# Homework Help: Bounded function and differentiation

I need a little help from the math community on a homework problem. The problem states the following: Assume that $g$ is a bounded function such that $|g(x)|< B$ for all $x$. Let $f(x) = (x^2)g(x)$. Why doesn't the product rule for derivatives apply to $f(x)$?

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I assume, you are talking about the derivative $f'(0)$? – martini Nov 10 '12 at 14:18
That is actually a follow up question. Show that f(x) is differentiable at 0 and find f'(0). – user42864 Nov 10 '12 at 14:21
Well, it certainly DOES apply (in the same way the rule "If an animal is a bird, then it has two legs" applies to crocodiles: crocodiles are not birds, so the rule just doesn't give any conclusion about them). – fedja Nov 10 '12 at 14:30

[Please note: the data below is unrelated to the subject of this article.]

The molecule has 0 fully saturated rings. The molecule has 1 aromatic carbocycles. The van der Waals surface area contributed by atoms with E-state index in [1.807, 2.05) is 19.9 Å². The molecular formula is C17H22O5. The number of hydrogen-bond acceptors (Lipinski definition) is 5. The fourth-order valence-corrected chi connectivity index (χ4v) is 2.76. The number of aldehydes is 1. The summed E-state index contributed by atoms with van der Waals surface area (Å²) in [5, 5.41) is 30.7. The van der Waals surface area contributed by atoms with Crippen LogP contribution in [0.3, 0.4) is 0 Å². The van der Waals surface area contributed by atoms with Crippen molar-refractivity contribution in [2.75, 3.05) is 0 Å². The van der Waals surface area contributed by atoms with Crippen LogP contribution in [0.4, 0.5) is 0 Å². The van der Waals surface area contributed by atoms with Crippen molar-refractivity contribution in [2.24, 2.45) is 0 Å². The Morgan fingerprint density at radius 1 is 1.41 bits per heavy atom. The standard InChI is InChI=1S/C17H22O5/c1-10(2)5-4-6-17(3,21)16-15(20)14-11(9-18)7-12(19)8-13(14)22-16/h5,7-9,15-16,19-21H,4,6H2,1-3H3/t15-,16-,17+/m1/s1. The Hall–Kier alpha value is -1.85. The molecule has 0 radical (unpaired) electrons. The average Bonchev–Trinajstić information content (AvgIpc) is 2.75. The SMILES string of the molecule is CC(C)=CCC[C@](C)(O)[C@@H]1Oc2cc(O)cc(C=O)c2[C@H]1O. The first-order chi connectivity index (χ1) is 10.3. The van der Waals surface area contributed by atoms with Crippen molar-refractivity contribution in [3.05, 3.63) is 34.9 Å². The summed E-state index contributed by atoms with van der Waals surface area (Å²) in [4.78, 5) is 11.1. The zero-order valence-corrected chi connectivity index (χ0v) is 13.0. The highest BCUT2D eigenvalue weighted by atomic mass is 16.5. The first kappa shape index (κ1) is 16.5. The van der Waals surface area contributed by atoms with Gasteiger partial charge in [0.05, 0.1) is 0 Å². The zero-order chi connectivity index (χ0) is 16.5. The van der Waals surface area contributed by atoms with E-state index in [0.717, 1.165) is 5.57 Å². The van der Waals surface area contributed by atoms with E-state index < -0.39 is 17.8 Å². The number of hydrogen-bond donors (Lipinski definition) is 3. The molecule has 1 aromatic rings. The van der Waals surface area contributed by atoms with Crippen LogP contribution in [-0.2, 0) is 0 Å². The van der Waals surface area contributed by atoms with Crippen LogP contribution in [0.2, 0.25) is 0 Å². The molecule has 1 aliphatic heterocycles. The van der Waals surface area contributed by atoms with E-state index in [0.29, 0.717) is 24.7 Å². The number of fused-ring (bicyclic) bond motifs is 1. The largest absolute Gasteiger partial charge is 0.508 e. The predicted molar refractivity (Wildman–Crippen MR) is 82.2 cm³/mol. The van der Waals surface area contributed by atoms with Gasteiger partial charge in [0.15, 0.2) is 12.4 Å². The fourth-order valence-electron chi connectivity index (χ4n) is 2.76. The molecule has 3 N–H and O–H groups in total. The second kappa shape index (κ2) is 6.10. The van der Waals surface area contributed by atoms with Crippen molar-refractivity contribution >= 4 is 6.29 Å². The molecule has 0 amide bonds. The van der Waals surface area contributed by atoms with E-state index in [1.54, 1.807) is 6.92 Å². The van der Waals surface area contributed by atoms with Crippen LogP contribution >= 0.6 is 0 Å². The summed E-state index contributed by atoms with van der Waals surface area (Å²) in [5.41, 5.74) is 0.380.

@fedja What if a cat ate one of the bird's legs? – Rudy the Reindeer Nov 10 '12 at 14:32
@fedja I am not making the claim. The authors are. – user42864 Nov 10 '12 at 14:33

Use the definition of $f'(0)$ as a limit. That way you don't need to assume $g(x)$ is differentiable, or even continuous. $$f'(0)=\lim_{x \to 0} \frac{f(x)-f(0)}{x-0},$$ which for your function is $$f'(0)=\lim_{x \to 0} \frac{x^2g(x)}{x}=\lim_{x \to 0}xg(x).$$ Since $g$ is bounded, the latter limit is clearly $0$.
For your question "why does the product rule not apply?": The short answer is that g is not said to be differentiable, and the product rule assumes two functions $f(x),g(x)$ are differentiable at $x=a$ , and then the usual formula holds. If this isn't an answer I think the question is "philosophical", not mathematical.
So I guess your question is "why does the product rule not apply?" If so the short answer is that $g$ is not said to be differentiable, and the product rule assumes two functions $f(x),g(x)$ are differentiable at $x=a$, and then the usual formula holds. – coffeemath Nov 10 '12 at 14:50